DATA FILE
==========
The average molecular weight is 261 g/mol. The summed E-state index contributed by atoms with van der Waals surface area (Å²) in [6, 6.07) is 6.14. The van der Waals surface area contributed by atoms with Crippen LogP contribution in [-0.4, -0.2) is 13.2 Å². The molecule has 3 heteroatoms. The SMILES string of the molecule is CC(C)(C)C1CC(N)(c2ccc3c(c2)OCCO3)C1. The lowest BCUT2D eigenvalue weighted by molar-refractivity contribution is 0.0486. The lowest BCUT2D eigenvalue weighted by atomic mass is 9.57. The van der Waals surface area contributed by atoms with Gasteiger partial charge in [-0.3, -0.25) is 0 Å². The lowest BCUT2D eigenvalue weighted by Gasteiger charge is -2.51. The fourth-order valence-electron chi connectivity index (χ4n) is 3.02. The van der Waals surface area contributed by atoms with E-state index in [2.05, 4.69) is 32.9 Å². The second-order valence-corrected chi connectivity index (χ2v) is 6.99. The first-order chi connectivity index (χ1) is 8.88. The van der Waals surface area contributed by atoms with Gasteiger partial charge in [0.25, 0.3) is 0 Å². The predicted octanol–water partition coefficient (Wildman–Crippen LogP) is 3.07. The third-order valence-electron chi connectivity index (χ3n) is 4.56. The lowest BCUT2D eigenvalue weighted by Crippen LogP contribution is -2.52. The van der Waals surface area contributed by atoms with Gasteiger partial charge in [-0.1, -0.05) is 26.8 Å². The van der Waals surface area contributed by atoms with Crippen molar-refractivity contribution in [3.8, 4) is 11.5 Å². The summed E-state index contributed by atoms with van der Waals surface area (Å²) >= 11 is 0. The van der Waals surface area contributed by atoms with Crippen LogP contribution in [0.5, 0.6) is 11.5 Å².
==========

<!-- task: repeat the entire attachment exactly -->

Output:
The average molecular weight is 261 g/mol. The summed E-state index contributed by atoms with van der Waals surface area (Å²) in [6, 6.07) is 6.14. The van der Waals surface area contributed by atoms with Crippen LogP contribution in [-0.4, -0.2) is 13.2 Å². The molecule has 3 heteroatoms. The SMILES string of the molecule is CC(C)(C)C1CC(N)(c2ccc3c(c2)OCCO3)C1. The lowest BCUT2D eigenvalue weighted by molar-refractivity contribution is 0.0486. The lowest BCUT2D eigenvalue weighted by atomic mass is 9.57. The van der Waals surface area contributed by atoms with Gasteiger partial charge in [-0.3, -0.25) is 0 Å². The lowest BCUT2D eigenvalue weighted by Gasteiger charge is -2.51. The fourth-order valence-electron chi connectivity index (χ4n) is 3.02. The van der Waals surface area contributed by atoms with E-state index in [2.05, 4.69) is 32.9 Å². The second-order valence-corrected chi connectivity index (χ2v) is 6.99. The first-order chi connectivity index (χ1) is 8.88. The van der Waals surface area contributed by atoms with Gasteiger partial charge in [0.25, 0.3) is 0 Å². The predicted octanol–water partition coefficient (Wildman–Crippen LogP) is 3.07. The third-order valence-electron chi connectivity index (χ3n) is 4.56. The lowest BCUT2D eigenvalue weighted by Crippen LogP contribution is -2.52. The van der Waals surface area contributed by atoms with Gasteiger partial charge in [-0.1, -0.05) is 26.8 Å². The van der Waals surface area contributed by atoms with Crippen molar-refractivity contribution in [3.8, 4) is 11.5 Å². The summed E-state index contributed by atoms with van der Waals surface area (Å²) >= 11 is 0. The van der Waals surface area contributed by atoms with Crippen LogP contribution in [0.5, 0.6) is 11.5 Å².